Electrical Power System Essentials by Pieter Schavemaker and Lou van der Sluis
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Electrical Power System Essentials by Pieter Schavemaker and Lou van der Sluis

In the field of power system analysis, an extensive amount of high-quality literature is available. Most of these textbooks follow more or less the same line and cover the same topics. This book differs from existing materials because the (steady-state) modeling of the power system components is covered in appendices.

Therefore, the focus in the chapters itself is not on the modeling, but on the structure, functioning, and organization of the power system. The appendices contribute to the book by offering material that is not an integral part of the main text, but supports it, enhances it and as such is an integral part of the book. The following is a short summary of the contents of the chapters and the appendices.

Chapter 1 (Introduction to Power System Analysis) This first chapter describes the scope of the material, and is an introduction to the steady-state analysis of power systems. Questions like ‘why AC’, ‘why 50 or 60 Hz’, ‘why sinusoidallyshaped AC’, ‘why a three-phase system’ are addressed. The basics for a steady-state analysis of balanced three-phase power systems are outlined, such as: phasors, single-line diagrams, active power, reactive power, complex power, power factor, and per-unit normalization.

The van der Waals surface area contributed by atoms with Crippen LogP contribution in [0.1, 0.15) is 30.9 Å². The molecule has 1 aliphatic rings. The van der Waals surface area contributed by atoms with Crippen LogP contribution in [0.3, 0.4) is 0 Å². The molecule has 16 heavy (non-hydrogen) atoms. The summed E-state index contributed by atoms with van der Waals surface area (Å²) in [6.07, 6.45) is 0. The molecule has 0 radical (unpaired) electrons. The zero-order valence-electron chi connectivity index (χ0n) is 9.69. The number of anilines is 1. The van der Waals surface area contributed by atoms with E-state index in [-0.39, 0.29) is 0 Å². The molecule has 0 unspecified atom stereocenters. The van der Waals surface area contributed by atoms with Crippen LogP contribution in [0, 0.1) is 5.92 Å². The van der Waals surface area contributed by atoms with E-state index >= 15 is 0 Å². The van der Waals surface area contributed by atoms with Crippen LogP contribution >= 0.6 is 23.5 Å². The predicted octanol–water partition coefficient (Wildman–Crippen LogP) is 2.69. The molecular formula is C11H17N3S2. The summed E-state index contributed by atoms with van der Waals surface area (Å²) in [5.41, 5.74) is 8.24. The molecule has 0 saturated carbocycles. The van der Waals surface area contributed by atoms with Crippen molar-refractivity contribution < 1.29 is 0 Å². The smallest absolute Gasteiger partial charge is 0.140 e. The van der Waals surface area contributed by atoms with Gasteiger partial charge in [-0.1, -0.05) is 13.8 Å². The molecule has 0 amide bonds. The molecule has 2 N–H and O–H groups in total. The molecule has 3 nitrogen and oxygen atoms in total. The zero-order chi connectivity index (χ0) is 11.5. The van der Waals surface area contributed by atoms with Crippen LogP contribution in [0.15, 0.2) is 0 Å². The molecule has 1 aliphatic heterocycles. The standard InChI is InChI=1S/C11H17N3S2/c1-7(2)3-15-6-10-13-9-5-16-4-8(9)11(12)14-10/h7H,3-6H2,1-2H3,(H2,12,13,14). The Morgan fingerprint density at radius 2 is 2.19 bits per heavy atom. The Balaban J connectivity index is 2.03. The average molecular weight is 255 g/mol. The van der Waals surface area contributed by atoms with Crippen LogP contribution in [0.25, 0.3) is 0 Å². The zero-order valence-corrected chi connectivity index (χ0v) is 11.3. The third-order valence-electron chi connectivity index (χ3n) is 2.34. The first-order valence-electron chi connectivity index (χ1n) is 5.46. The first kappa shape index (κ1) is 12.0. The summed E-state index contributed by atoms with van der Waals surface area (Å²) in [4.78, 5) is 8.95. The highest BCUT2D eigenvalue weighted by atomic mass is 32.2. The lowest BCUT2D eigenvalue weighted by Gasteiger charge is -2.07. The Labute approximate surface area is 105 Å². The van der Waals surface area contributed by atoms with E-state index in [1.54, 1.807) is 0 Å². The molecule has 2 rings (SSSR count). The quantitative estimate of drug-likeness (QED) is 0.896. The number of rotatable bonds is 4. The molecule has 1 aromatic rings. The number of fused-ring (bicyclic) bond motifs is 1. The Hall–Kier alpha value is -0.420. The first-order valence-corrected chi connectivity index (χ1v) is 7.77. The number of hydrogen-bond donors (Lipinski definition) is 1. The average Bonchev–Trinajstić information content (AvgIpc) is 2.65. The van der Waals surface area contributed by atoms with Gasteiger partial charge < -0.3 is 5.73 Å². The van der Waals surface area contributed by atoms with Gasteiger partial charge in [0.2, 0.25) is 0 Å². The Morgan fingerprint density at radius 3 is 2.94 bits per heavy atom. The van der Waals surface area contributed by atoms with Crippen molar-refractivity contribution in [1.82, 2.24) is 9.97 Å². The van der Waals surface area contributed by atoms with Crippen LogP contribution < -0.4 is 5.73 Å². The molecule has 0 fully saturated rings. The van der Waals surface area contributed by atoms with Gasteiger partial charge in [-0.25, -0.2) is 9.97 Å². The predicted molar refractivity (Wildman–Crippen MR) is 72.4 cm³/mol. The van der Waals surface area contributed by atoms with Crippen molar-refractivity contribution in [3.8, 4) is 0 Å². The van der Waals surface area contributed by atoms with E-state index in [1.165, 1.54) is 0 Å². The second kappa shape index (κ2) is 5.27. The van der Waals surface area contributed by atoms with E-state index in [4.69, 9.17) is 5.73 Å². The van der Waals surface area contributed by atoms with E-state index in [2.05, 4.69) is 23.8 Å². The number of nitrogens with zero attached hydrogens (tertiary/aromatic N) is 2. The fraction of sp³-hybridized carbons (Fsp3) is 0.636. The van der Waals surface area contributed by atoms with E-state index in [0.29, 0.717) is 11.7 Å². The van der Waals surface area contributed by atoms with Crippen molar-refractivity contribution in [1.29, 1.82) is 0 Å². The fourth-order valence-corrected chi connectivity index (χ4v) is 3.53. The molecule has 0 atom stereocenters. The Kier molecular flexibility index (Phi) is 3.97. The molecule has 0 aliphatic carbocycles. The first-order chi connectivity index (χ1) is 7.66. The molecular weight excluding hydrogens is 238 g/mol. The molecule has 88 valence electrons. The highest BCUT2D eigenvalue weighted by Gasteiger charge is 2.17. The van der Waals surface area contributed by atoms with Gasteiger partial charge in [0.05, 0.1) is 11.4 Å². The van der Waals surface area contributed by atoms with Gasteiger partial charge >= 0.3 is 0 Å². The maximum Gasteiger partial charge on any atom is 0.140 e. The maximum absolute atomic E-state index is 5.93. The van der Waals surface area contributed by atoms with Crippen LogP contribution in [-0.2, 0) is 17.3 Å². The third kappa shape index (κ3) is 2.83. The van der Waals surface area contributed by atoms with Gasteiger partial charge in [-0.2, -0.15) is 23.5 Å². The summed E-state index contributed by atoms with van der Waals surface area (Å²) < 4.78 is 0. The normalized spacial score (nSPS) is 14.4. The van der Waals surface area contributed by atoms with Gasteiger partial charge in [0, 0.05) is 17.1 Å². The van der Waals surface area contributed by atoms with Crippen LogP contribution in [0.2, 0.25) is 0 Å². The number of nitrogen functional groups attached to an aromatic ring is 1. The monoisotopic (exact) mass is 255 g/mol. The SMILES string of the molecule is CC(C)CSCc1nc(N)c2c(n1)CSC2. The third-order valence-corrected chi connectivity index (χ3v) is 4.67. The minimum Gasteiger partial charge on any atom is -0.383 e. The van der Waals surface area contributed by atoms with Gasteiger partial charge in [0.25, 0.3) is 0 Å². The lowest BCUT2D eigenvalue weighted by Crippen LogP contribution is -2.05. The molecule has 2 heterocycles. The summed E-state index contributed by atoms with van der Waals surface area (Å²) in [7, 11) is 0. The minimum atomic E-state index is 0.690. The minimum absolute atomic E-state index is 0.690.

Chapter 2 (The Generation of Electric Energy) The conversion from a primary source of energyto electrical energyisthetopic ofChapter 2.The primary source of energy can be fossil fuels such as gas, oil and coal or uranium, but can come from renewable sources as well: wind energy, hydropower, solar power, geothermal power. In orderto understandthe nature of athermal power plant, which is still the main source of power in the system, the principals of thermodynamics are briefly discussed.

The final conversion from mechanical energyto electrical energyis achieved bythe synchronous machine. The coupling of the machine with the grid and the actual power injection is analyzed. Chapter 3 (The Transmission of Electric Energy) The transmission and distribution network is formed by the overhead lines, the underground cables, the transformers and the substations between the points of power injection and power consumption. Various substation concepts are presented, together with substation components and the protection installed.

The transformers, overhead transmission lines, and underground cables are then considered in more detail. The transformer design, possible phase shift, and specific properties due to the magnetic core are highlighted. As overhead transmission lines are the most visible part of the power system, they are discussed from the point of view of what may be seen and why it is like that. The underground cables are also considered, contrasting them with overhead transmission.

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